Results from Ethiopian prisons showed a varying prevalence rates; ranging from 1.8 to 19.4% [7, 15] and diagnoses were highly dependent on microscopy. Nevertheless, through strong screening and use of sensitive laboratory tests, the prevalence could be potentially higher than the reported one. Lack of national summarized data could be one of the reasons for the poor implementation of TB prevention and control programs in prisons. Except individual studies with varying prevalence rates, there are no national prevalence studies conducted in prison settings in Ethiopia. Appropriate estimates of the disease is essential to formulate health service plans most fitted for prisons settings. Therefore, this systematic review and meta-analysis was done to estimate the pooled prevalence of TB for better understanding of the burden of TB in Ethiopian prisons.

Methods

Data sources and search strategy

MEDLINE/PubMed, Cochrane library and Google scholar databases were systematically searched for studies reporting the prevalence of TB among prisoners in Ethiopia following the Preferred Reporting Items for Systematic Reviews and Meta-Analyses (PRISMA) statement guideline [21]. The electronic search was done for the MEDLINE/PubMed database using the following Medical Science Heading (MeSH) terms: (“tuberculosis”[MeSH Terms] OR “tuberculosis”[All Fields]) OR TB[All Fields] OR MTB[All Fields] OR (“mycobacterium tuberculosis”[MeSH Terms] OR (“mycobacterium”[All Fields] AND “tuberculosis”[All Fields]) OR “mycobacterium tuberculosis”[All Fields]) AND (“prisons”[MeSH Terms] OR “prisons”[All Fields] OR “prison”[All Fields]) OR (“prisoners”[MeSH Terms] OR “prisoners”[All Fields]) OR (“prisoners”[MeSH Terms] OR “prisoners”[All Fields] OR (“prison”[All Fields] AND “inmates”[All Fields]) OR “prison inmates”[All Fields]) AND (“ethiopia”[MeSH Terms] OR “ethiopia”[All Fields]). The search was limited to the study category of humans and English language publications. The literature search was limited to studies published up to October 30, 2016 and the bibliographies of relevant articles were also hand searched.

Box 1: Eligibility criteria

Inclusion criteria

 • Country and setting: Ethiopian prisons

 • Study design: Cross-sectional

 • Reported the prevalence or number of TB cases

 • Peer-reviewed and published in English language

 • Undertook laboratory works and reported type of laboratory tests

 • Reported type of specimen used for laboratory works

 • Reported type of TB identified

 • Reported quality control/assurance measures

Exclusion criteria

 • Reported the knowledge and practice of prisoners towards TB disease

 • Investigated patterns of drug resistance only

 • Reviews that reiterated findings from the already included studies

Study selection, quality assessment and data extraction

Among the articles identified, titles and abstracts were reviewed to retrieve studies on the prevalence of TB. Articles found relevant by title and abstract were undergone for full text review for eligibility. The quality of eligible studies was assessed against predefined inclusion criteria and the Health states Quality scale using the quality effects model [23]. Studies having 50% and above quality score were included in the analysis (Additional file 1). Data were extracted using Microsoft Excel and includes: author & year of publication, region, year of survey, study design, sample size, inclusion criteria, type of specimen, diagnostic method used and type of TB identified, number of TB cases and prevalence rates. The study selection, quality assessment and data extraction was done from August 1 to December 30, 2016. Two reviewers (AM, HD) conducted the selection and quality assessment of articles independently. Inconsistencies between the reviewers was solved by discussion and articles were included after consensus was reached.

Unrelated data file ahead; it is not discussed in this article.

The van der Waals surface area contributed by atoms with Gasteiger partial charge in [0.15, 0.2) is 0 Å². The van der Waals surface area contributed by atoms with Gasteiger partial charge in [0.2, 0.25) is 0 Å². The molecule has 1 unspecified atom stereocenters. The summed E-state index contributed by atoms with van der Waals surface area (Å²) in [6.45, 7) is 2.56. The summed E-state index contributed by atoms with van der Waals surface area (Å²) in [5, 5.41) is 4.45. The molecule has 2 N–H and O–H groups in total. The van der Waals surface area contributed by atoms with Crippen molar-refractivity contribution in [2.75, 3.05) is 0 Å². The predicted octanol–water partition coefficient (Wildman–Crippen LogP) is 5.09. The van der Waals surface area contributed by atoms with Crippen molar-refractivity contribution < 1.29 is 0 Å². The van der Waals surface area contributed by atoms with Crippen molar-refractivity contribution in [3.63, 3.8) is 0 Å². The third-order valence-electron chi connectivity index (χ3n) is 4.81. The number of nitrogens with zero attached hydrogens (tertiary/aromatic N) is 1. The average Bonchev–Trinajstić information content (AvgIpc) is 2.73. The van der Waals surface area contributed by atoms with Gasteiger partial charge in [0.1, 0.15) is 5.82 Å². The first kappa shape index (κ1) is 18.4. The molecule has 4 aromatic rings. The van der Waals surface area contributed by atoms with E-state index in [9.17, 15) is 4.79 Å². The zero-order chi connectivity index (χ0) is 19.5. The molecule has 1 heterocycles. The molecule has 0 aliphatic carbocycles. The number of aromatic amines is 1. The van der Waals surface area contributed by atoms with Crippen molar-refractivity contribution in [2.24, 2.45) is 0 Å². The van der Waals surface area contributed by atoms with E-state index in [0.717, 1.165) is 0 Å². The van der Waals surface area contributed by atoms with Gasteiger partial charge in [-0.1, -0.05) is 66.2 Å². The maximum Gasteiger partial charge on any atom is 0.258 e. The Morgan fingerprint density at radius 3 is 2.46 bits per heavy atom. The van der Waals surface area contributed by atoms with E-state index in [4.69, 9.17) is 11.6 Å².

Definitions

  • Tuberculosis is an infectious disease caused by the bacillus Mycobacterium tuberculosis that typically affects the lungs (pulmonary TB) and spread when people who are sick with pulmonary TB expel bacteria into the air but can also affect other sites (extrapulmonary TB) [19].

  • Prisoner in this study is used to describe anyone held in prisons during investigation of a crime, anyone awaiting a trial, and anyone who has been sentenced.

  • The primary outcome measure was the percentage of individuals having TB disease. The prevalence of TB was calculated by dividing the number of prisoners with TB disease by the total number of study subjects, and multiply by 100.

  • The point prevalence per 100,000 prisoners was calculated by dividing the number of prisoners with TB disease by total number of prisoners and multiplied by 100,000.

Data analysis

The extracted data were entered and analyzed using MetaXL version 5.3 software. Potential sources of heterogeneity across studies was evaluated by Cochrane’s Q test (which verifies the presence of heterogeneity) and I2 statistics (which shows the amount of heterogeneity between studies). The I2 provides the percentage of variability due to heterogeneity rather than chance difference or sampling error. The I2 > 50% and Q test (P < 0.10) was considered statistically significant heterogeneity. The random effects model (DerSimonian-Laird method) [22] which assesses the variability within and between studies was applied to estimate the pooled prevalence and 95% CIs. In order to address the problems of confidence limits and variance instability that could arise from single studies with small or larger prevalence rates, the transformed double arcsine method was employed.